Donald Trump loves to claim that all the accusations that he is racist are unfounded and that he “has a great relationship with the Blacks.” He also claims he hasn’t “a racist bone in his body.”
Strangely, those are two phrases that non-racists probably never have to say. But the Trumpers want proof that he’s racist, so that’s what this column is. Proof.
Here are overt examples of Trump’s racism, so that the next time a Trump drooler demands proof of Trump racism, you can oblige.
Here are actual examples of Donald Trump being overtly racist:
Before he Ran for President, he Was a “Birther.”
Long before he decided to run for president and call Mexicans criminals and rapists, Trump questioned whether President Obama was born in the United States. In fact, Trump dobve fully into the whole “birtherism” movement, which was the racist conspiracy theory that President Barack Obama was an illegitimate president, not because he was Black, but because he wasn’t born in the United States, a nonsense charge by racists, most of whom knew better. In 2011, Trump claimed to have sent people to Hawaii to investigate whether Obama was really born there. As is his tendency, he turned the whole thing into a theatrical production, often claiming that the researchers “cannot believe what they are finding.”
Obama eventually released his long-form birth certificate and mocked Trump for being a moron during that year’s White House Correspondents’ Association dinner. Despite that, Trump continued to insinuate that the president was not born in the country. In a CPAC Conference speech in 2015, Trump was still insisting, “I don’t know where he was born.” (Of course, those of us who care abut the truth know Obama was born in 1961 in Hawaii. We’ve even all seen the contemporary north announcement.)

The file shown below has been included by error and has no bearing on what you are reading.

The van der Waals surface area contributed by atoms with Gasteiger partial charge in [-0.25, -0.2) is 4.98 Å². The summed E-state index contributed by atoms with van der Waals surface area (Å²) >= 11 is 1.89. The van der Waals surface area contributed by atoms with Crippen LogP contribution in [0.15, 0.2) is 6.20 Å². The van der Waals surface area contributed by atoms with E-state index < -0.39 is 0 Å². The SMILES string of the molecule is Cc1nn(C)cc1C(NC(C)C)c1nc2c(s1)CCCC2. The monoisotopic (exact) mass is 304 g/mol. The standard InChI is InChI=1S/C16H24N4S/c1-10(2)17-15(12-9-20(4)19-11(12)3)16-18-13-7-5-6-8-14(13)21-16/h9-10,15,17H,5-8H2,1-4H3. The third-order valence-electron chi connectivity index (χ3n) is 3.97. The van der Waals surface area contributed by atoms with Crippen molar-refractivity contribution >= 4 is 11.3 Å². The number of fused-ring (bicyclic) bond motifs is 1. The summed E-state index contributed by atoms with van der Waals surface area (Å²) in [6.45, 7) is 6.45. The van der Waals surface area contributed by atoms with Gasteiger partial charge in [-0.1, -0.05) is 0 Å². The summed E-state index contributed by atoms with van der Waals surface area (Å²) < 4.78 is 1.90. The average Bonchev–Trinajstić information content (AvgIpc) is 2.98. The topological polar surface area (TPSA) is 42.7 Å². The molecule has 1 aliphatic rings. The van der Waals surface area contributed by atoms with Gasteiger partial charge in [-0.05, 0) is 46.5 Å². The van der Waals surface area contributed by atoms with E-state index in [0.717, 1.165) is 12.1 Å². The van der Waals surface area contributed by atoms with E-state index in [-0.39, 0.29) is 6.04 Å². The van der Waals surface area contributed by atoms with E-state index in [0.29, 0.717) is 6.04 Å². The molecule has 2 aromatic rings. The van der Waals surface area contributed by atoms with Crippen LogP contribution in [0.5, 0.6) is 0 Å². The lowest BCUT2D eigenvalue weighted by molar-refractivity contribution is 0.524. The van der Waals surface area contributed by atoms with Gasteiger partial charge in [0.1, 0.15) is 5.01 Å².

He attacked a couple of Gold Star parents
When Khizr Khan, the surviving father of deceased US Army Officer Humayun Khan, called Trump out for his anti-Muslim rhetoric and his outright disregard for basic constitutional rights — he even offered Trump his copy of the founding document, in case he might like to read it someday — Trump promptly attacked his wife.
Khan’s wife, Ghazala Khan, stood quietly next to her husband during his convention speech wearing an Abeyah, or Muslim head scarf. Trump immediately attacked the woman — he usually does — and insinuated that perhaps she was forbidden from speaking because she was Muslim. During an ABC News interview right after the Democratic Cnvention, Trump said, “If you look at his wife, she was standing there. She had nothing to say. She probably, maybe she wasn’t allowed to have anything to say. You tell me.”
Ghazala Khan was more gracious than she had to be. In an op-ed she penned for the Washington Post the following day, she explained that she could not speak because she was broken up with grief over her son. She wrote, “Walking onto the convention stage, with a huge picture of my son behind me, I could hardly control myself. What mother could? … Donald Trump has children whom he loves. Does he really need to wonder why I did not speak?”